ABC intervention may improve children’s social cognitive development
Early parenting intervention, particularly the Attachment and Biobehavioral Catch-Up (ABC), has been shown to enhance brain regions that support children’s social cognitive development, according to a recent study.
“Early adversity is correlated with increased risk for negative outcomes, including psychopathology and atypical neurodevelopment,” the investigators said.
Sixty-eight participants (mean age, 10.0 years) were included in this study. Parents of 46 high-risk children were randomized to receive either the ABC (n=22) or a control intervention (n=24) while the children were infants. A comparison sample of 22 low-risk children were also enrolled. Then, children were prompted to view pictures of their own mothers and of a stranger during functional magnetic resonance imaging scanning.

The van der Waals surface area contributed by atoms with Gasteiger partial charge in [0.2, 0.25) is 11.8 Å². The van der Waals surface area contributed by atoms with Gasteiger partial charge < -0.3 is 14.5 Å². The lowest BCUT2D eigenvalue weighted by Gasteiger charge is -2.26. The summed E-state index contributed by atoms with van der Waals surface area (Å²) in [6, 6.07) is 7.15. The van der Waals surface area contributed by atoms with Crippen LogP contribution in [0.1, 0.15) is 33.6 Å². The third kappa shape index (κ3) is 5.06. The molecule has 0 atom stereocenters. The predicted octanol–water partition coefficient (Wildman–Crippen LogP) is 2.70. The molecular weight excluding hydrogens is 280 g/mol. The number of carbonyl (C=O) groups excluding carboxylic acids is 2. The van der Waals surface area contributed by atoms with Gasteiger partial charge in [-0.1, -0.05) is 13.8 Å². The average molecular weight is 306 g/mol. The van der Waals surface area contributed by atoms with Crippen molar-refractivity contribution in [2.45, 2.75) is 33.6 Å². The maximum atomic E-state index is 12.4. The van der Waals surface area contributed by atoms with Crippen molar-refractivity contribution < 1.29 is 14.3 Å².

Maternal cue-related activation was greater among children in the ABC condition than among those in the control condition. Such activation occurred in clusters of brain regions, including the precuneus, the cingulate gyrus, and the hippocampus, regions commonly associated with social cognition. Heightened activity in these regions also correlated with fewer total behaviour problems.
In addition, early intervention showed an indirect impact on middle childhood psychosocial functioning mediated through increased activity in brain regions in response to maternal cues.
“[T]he findings highlight these brain effects as a possible neural pathway through which ABC may prevent future behaviour problems among high-risk children, yielding psychosocial benefits that endure through at least middle childhood without the need to intervene with the child directly,” according to the investigators.